Contact us if you’d like to speak to and adviser.
How much time do I need?
- Most of our students study part time, completing 60 credits a year.
- This will usually mean studying for 16–18 hours a week.
- The 30-credit beginners’ and intermediate modules in French, German and Spanish, however, are not designed to be studied at the same time.
Find out if you have enough time to study with our time planner
Preparing for study with an Access module
Students who start their study with an Access module are more likely to be successful when they advance to Stage 1 of their qualification. They’re specially designed to give you a gentle introduction to OU study, boost confidence in your study skills, and help you gain a broad overview of your chosen subject area.
You’ll also benefit from:
- feedback from your tutor through regular one-to-one phone tutorials
- support from a dedicated team throughout your study
- detailed written feedback on your work.
The Access module we’d recommend studying in preparation for this qualification is either:
Arts and languages Access module
What you will study
This multidisciplinary module is an ideal starting point if you have little or no previous knowledge of the arts, humanities and languages. It's perfect preparation for your study with The Open University as you'll develop both your subject knowledge and your study skills. From the perspective of its central theme, ‘popular protest’, it explores a range of subjects, including art history, English, English language studies, history, and popular music, all through its central theme of ‘popular protest’. The module also offers an opportunity to explore other subjects, such as modern languages, classical studies, religious studies and creative writing.
View full details of Arts and languages Access module
People, work and society Access module
What you will study
This multidisciplinary module provides an excellent introduction to studying with The Open University; you'll get to cover a wide range of subject areas, including childhood and youth studies, social science, psychology, health, business and law.
View full details of People, work and society Access module
Skills for career development
You’ll develop a broad set of employability skills, including the ability to:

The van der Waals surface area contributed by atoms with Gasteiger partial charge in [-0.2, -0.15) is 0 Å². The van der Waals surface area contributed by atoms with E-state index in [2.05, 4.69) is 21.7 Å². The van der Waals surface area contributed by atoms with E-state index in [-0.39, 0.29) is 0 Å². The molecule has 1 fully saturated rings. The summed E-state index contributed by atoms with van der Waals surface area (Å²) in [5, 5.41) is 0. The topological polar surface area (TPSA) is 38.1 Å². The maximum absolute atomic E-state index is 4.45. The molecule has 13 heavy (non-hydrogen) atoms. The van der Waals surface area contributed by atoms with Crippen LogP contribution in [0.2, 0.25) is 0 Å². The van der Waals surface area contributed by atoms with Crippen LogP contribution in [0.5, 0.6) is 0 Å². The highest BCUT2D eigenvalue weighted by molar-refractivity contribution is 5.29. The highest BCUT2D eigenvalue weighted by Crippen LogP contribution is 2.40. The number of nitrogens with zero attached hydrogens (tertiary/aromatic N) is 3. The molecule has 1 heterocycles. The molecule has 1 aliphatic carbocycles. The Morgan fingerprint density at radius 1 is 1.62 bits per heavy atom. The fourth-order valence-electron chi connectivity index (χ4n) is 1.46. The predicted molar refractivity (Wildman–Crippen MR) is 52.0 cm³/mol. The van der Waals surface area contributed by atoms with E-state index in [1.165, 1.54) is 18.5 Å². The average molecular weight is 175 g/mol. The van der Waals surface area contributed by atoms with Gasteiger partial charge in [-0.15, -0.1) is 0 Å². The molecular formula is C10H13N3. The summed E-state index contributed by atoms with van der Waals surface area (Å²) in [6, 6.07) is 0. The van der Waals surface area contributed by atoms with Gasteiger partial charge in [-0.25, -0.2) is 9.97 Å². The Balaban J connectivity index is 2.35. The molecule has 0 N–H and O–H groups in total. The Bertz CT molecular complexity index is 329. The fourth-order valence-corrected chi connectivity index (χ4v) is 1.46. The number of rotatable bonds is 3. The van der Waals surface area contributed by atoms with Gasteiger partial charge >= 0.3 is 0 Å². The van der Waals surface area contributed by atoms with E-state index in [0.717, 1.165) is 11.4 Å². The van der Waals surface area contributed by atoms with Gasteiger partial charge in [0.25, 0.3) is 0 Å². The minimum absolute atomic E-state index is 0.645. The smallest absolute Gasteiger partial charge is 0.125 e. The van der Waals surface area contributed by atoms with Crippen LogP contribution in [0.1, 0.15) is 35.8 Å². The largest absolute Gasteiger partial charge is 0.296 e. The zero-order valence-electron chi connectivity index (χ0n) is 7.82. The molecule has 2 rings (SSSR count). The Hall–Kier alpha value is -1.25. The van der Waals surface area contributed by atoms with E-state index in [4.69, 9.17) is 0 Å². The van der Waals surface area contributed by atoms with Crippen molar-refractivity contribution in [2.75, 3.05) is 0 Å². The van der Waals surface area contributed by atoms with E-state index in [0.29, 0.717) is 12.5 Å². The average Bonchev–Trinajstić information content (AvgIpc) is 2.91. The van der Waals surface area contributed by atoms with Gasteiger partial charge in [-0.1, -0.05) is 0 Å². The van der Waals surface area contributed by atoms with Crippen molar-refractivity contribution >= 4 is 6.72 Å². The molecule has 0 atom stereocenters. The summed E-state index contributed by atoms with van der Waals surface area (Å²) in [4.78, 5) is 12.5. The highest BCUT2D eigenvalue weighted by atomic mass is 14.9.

- Understand the foundation subjects of law and the legal system of England and Wales.
- Apply legal principles to resolve issues.
- Present and make a reasoned choice between different opinions and solutions.
- Read and discuss complex and technical legal materials.
- Communicate effectively, clearly and accurately with others.
- Use information and communication technology (ICT) effectively.
- Manage time and work independently and as part of a team.
- Take responsibility for your own personal development, set realistic objectives and meet your own goals.
- Manage and motivate yourself.
- Plan, organise and prioritise your work, evaluate and reflect on it.
Studying law alongside a modern language opens up many career options in law-related fields, business and finance or international organisations. Your understanding of another language and the cultures that use it is an asset that will be highly valued by employers, and that will widen your opportunities in the international market. A qualification in law and a language can lead to opportunities in a wide range of areas such as:
- Business and finance.
- Civil service.
- Human resources.
- Paralegal professions.
- Translation and interpreting.
- Editing and publishing.
Please note that this degree does not cover all seven Foundations of Legal Knowledge. If you want to become a barrister in England and Wales or a solicitor or barrister in Northern Ireland, you will need to complete a conversion course before starting your professional training.
Employers are keen to utilise the legal awareness that law and languages graduates offer. They value applicants who can communicate well, analyse, evaluate and present ideas and arguments effectively. Developed legal thinking can be a firm basis to move into areas such as the civil service, tax advice or journalism. If you want to work as a translator in your chosen language, this degree will allow you to develop a law specialism.
Many graduate-level jobs are open to graduates of any discipline, particularly in business, finance, management consultancy and the public sector. Some careers may require further study, training and/or work experience beyond your degree. Studying a Graduate Diploma in Law (GDL) after this qualification will also give you the option of becoming a barrister or solicitor.
Exploring your options
Once you register with us (and for up to three years after you finish your studies), you’ll have full access to our careers service for a wide range of information and advice, including: online forums, website, interview simulation and vacancy service, as well as the option to email or speak to a careers adviser. Some areas of the careers service website are available for you to see now, including help with looking for and applying for jobs. You can also read more general information about how OU study enhances your career.
In the meantime, if you want to do some research around this qualification and where it might take you, we’ve put together a list of relevant job titles as a starting point (note that some careers may require further study, training and/or work experience beyond your degree):
- Barrister’s clerk.
- Legal executive.
- Legal cashier.
- Legal secretary.
- Civil servant.
- Company secretary.
- Patent attorney.
- Tax adviser.